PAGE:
DM: Squamish, British Columbia, December 1952. The first 10 years of my life was in Squamish and the rest of my time before going off to university was in Campbell River, British Columbia.

MH: How did you and Doug meet?
DM: Doug and I met at University. We both lived in residence there. He was a long haired hippy and I loved him! Some people would not have guessed that about him but he had long flowing locks!

MH: Did you have any outdoor experience before you met Doug?
DM: No, very little. I was brought up in a family that didn’t go outdoors. We had a summer cottage at Horseshoe Bay/Sunset Beach and the extent was waterskiing and boating. As a child I attempted skiing outside of Courtney but really no. We had an epic trip across Canada, a camping trip to go to the Olympics and that was a disaster. No I was not an outdoorsy person when I met Doug but now I love it, love camping especially.

MH: Were you prepared for the Warden life?
DM: I didn’t even know what a Warden was. I thought I was going to the end of the world when I went to Waterton. Doug was there already and I’d finished teaching in Campbell River and Doug was stationed in Waterton and the hope was that we were going to get married. I kept driving and driving and I thought as I was approaching Pincher Creek from the coast, “If I don’t drive towards those mountains pretty soon, I am turning around and going back.” So happily I turned towards the mountains and that was it. I absolutely loved our time in Waterton and raising our kids there for a couple of years.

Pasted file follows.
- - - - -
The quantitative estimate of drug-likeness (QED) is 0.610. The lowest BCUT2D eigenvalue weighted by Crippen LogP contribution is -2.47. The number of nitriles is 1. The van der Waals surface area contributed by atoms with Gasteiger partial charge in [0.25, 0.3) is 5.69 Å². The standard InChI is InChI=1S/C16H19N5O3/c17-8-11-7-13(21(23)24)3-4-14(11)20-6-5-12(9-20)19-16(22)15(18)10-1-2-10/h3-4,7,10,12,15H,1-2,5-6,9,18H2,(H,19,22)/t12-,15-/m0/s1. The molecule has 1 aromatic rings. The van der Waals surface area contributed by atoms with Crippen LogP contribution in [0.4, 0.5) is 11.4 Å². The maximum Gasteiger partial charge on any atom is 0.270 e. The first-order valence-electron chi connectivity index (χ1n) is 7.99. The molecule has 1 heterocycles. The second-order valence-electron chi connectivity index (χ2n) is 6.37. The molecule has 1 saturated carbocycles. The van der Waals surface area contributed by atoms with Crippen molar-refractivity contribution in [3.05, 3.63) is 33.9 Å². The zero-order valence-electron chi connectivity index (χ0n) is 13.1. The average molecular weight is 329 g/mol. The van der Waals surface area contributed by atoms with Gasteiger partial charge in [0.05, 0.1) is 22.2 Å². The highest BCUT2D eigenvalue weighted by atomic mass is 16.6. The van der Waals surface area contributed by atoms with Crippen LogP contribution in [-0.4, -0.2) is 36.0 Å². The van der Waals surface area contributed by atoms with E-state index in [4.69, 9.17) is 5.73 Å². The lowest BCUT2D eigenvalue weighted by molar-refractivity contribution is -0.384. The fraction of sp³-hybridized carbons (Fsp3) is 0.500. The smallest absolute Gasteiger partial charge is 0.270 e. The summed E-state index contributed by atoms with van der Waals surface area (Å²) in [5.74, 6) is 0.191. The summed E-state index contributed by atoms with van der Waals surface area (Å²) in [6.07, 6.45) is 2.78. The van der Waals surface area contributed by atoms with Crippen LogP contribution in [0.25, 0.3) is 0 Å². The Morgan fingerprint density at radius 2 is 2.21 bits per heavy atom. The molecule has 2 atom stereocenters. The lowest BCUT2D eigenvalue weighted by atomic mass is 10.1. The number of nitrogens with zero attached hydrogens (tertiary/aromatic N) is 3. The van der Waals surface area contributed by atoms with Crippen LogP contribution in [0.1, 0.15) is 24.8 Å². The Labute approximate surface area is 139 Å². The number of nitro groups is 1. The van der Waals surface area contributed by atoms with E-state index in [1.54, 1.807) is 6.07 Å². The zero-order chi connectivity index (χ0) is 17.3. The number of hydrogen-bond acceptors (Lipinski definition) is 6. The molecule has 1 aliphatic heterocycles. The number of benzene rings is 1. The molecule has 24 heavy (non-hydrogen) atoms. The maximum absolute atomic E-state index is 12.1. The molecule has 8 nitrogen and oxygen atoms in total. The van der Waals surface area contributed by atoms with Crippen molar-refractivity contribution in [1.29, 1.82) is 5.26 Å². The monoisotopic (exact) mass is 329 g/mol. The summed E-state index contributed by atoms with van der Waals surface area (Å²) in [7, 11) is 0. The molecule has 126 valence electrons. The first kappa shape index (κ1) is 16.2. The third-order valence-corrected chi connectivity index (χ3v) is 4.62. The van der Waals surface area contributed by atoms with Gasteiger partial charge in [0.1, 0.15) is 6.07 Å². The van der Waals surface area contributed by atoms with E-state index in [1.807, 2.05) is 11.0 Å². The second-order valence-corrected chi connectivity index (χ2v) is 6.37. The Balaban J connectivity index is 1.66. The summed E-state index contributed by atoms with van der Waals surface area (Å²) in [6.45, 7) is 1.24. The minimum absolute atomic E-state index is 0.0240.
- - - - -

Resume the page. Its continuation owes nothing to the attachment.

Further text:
MH: What were some of your responsibilities as a Warden Spouse?
DM: It’s really funny because I think of Donna Martin. She was only a few years ahead of me but Julie Winkler and those people, they lived years before my time as a warden wife. They lived in the cabins and lived in the outdoors and had to take care of the cabins and people coming to the cabins, but I didn’t get to do that. My role was basically as any spouse or partner, to support him in whatever he was doing. I guess when he was out in the bush and we were out there with him, we would take care of people coming to the cabin and give information and do all of that sort of stuff, but I can’t say that I got to be a part of that special time as a warden’s wife. It was more centralized when we lived in Waterton. I did get to go out and travel to some of the cabins. That was part of our honeymoon. We were in a little cabin in Waterton, Oil Basin, during a snowstorm. It was a wild and wonderful place – except for the mice it was great.